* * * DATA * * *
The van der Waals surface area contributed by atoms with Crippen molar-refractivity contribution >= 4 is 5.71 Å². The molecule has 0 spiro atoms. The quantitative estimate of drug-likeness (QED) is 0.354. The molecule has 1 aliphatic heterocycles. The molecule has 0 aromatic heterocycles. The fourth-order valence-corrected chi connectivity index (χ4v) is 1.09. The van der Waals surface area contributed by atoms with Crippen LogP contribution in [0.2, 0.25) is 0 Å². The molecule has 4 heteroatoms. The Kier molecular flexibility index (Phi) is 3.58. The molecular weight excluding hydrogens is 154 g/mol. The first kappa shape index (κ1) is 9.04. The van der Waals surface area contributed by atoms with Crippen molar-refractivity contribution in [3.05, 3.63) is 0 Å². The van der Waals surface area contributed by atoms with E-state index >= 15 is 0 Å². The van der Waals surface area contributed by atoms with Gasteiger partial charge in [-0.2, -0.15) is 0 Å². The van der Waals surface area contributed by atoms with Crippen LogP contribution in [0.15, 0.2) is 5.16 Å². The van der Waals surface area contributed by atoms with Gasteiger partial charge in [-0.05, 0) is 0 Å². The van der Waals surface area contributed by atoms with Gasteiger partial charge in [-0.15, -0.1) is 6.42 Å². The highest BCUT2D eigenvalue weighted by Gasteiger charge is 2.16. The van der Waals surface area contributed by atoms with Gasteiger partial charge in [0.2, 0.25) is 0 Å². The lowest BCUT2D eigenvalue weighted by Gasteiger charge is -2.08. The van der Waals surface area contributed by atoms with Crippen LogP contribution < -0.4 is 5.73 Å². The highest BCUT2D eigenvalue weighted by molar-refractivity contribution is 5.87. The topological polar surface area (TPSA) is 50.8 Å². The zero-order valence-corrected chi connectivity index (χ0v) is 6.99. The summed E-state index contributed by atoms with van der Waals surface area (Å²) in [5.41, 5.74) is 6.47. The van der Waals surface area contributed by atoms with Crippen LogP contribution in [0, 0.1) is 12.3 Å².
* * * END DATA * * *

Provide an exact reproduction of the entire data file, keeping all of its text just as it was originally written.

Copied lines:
The van der Waals surface area contributed by atoms with Crippen molar-refractivity contribution >= 4 is 5.71 Å². The molecule has 0 spiro atoms. The quantitative estimate of drug-likeness (QED) is 0.354. The molecule has 1 aliphatic heterocycles. The molecule has 0 aromatic heterocycles. The fourth-order valence-corrected chi connectivity index (χ4v) is 1.09. The van der Waals surface area contributed by atoms with Crippen LogP contribution in [0.2, 0.25) is 0 Å². The molecule has 4 heteroatoms. The Kier molecular flexibility index (Phi) is 3.58. The molecular weight excluding hydrogens is 154 g/mol. The first kappa shape index (κ1) is 9.04. The van der Waals surface area contributed by atoms with Crippen molar-refractivity contribution in [3.05, 3.63) is 0 Å². The van der Waals surface area contributed by atoms with E-state index >= 15 is 0 Å². The van der Waals surface area contributed by atoms with Gasteiger partial charge in [-0.2, -0.15) is 0 Å². The van der Waals surface area contributed by atoms with Crippen LogP contribution in [0.15, 0.2) is 5.16 Å². The van der Waals surface area contributed by atoms with Gasteiger partial charge in [-0.05, 0) is 0 Å². The van der Waals surface area contributed by atoms with Gasteiger partial charge in [-0.15, -0.1) is 6.42 Å². The highest BCUT2D eigenvalue weighted by Gasteiger charge is 2.16. The van der Waals surface area contributed by atoms with Gasteiger partial charge in [0.2, 0.25) is 0 Å². The lowest BCUT2D eigenvalue weighted by Gasteiger charge is -2.08. The van der Waals surface area contributed by atoms with Crippen LogP contribution < -0.4 is 5.73 Å². The highest BCUT2D eigenvalue weighted by molar-refractivity contribution is 5.87. The topological polar surface area (TPSA) is 50.8 Å². The zero-order valence-corrected chi connectivity index (χ0v) is 6.99. The summed E-state index contributed by atoms with van der Waals surface area (Å²) in [5.41, 5.74) is 6.47. The van der Waals surface area contributed by atoms with Crippen LogP contribution in [0, 0.1) is 12.3 Å².